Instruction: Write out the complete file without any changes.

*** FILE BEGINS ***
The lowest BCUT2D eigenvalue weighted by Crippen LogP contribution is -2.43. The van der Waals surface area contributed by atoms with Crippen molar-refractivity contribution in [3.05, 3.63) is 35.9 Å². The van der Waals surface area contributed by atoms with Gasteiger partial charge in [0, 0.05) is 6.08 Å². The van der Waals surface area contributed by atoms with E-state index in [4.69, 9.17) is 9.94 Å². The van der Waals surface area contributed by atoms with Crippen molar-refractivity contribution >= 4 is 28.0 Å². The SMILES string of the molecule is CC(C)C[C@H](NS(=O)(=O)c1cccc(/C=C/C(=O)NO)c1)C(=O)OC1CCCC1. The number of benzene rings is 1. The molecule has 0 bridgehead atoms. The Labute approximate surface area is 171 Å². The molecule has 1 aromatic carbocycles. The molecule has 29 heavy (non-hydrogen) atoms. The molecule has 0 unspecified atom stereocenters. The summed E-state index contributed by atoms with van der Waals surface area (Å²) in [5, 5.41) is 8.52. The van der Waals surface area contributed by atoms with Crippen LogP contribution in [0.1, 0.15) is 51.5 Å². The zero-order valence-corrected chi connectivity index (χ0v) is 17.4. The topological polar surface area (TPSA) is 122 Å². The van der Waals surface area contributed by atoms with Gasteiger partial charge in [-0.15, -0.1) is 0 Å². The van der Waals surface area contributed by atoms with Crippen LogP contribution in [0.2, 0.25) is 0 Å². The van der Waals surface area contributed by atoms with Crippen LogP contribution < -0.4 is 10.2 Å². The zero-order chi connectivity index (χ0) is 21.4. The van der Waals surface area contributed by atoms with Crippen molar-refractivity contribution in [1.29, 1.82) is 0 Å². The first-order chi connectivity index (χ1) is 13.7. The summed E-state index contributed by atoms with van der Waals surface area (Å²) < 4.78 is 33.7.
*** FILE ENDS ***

The lowest BCUT2D eigenvalue weighted by Crippen LogP contribution is -2.43. The van der Waals surface area contributed by atoms with Crippen molar-refractivity contribution in [3.05, 3.63) is 35.9 Å². The van der Waals surface area contributed by atoms with Gasteiger partial charge in [0, 0.05) is 6.08 Å². The van der Waals surface area contributed by atoms with E-state index in [4.69, 9.17) is 9.94 Å². The van der Waals surface area contributed by atoms with Crippen molar-refractivity contribution >= 4 is 28.0 Å². The SMILES string of the molecule is CC(C)C[C@H](NS(=O)(=O)c1cccc(/C=C/C(=O)NO)c1)C(=O)OC1CCCC1. The number of benzene rings is 1. The molecule has 0 bridgehead atoms. The Labute approximate surface area is 171 Å². The molecule has 1 aromatic carbocycles. The molecule has 29 heavy (non-hydrogen) atoms. The molecule has 0 unspecified atom stereocenters. The summed E-state index contributed by atoms with van der Waals surface area (Å²) in [5, 5.41) is 8.52. The van der Waals surface area contributed by atoms with Crippen LogP contribution in [0.1, 0.15) is 51.5 Å². The zero-order valence-corrected chi connectivity index (χ0v) is 17.4. The topological polar surface area (TPSA) is 122 Å². The van der Waals surface area contributed by atoms with Gasteiger partial charge in [-0.15, -0.1) is 0 Å². The van der Waals surface area contributed by atoms with Crippen LogP contribution in [0.2, 0.25) is 0 Å². The van der Waals surface area contributed by atoms with Crippen LogP contribution < -0.4 is 10.2 Å². The zero-order chi connectivity index (χ0) is 21.4. The van der Waals surface area contributed by atoms with Crippen molar-refractivity contribution in [1.29, 1.82) is 0 Å². The first-order chi connectivity index (χ1) is 13.7. The summed E-state index contributed by atoms with van der Waals surface area (Å²) < 4.78 is 33.7.